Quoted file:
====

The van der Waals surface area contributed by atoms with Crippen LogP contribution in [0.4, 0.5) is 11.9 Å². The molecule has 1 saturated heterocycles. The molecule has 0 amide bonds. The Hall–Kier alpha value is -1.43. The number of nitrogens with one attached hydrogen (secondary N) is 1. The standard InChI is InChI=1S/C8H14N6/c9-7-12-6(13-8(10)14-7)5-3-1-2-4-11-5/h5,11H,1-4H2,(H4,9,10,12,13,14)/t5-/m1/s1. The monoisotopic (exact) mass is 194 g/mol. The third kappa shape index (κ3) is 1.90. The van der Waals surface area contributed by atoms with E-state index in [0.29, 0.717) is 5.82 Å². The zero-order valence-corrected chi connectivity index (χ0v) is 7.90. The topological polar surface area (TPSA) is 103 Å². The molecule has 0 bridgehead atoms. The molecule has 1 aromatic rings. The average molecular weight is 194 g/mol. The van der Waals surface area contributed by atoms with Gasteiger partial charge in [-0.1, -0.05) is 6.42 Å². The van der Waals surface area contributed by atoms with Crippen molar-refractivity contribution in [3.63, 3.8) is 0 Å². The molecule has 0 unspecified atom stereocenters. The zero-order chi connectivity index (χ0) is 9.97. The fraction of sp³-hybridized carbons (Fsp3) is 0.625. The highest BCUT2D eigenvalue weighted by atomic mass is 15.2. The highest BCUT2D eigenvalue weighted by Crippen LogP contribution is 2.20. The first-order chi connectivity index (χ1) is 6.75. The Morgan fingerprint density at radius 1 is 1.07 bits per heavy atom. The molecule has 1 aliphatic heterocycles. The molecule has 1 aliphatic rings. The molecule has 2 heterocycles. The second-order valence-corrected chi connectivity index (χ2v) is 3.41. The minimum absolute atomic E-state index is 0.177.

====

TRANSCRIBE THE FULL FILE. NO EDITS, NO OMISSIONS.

The van der Waals surface area contributed by atoms with Crippen LogP contribution in [0.4, 0.5) is 11.9 Å². The molecule has 1 saturated heterocycles. The molecule has 0 amide bonds. The Hall–Kier alpha value is -1.43. The number of nitrogens with one attached hydrogen (secondary N) is 1. The standard InChI is InChI=1S/C8H14N6/c9-7-12-6(13-8(10)14-7)5-3-1-2-4-11-5/h5,11H,1-4H2,(H4,9,10,12,13,14)/t5-/m1/s1. The monoisotopic (exact) mass is 194 g/mol. The third kappa shape index (κ3) is 1.90. The van der Waals surface area contributed by atoms with E-state index in [0.29, 0.717) is 5.82 Å². The zero-order valence-corrected chi connectivity index (χ0v) is 7.90. The topological polar surface area (TPSA) is 103 Å². The molecule has 0 bridgehead atoms. The molecule has 1 aromatic rings. The average molecular weight is 194 g/mol. The van der Waals surface area contributed by atoms with Gasteiger partial charge in [-0.1, -0.05) is 6.42 Å². The van der Waals surface area contributed by atoms with Crippen molar-refractivity contribution in [3.63, 3.8) is 0 Å². The molecule has 0 unspecified atom stereocenters. The zero-order chi connectivity index (χ0) is 9.97. The fraction of sp³-hybridized carbons (Fsp3) is 0.625. The highest BCUT2D eigenvalue weighted by atomic mass is 15.2. The highest BCUT2D eigenvalue weighted by Crippen LogP contribution is 2.20. The first-order chi connectivity index (χ1) is 6.75. The Morgan fingerprint density at radius 1 is 1.07 bits per heavy atom. The molecule has 1 aliphatic heterocycles. The molecule has 1 aliphatic rings. The molecule has 2 heterocycles. The second-order valence-corrected chi connectivity index (χ2v) is 3.41. The minimum absolute atomic E-state index is 0.177.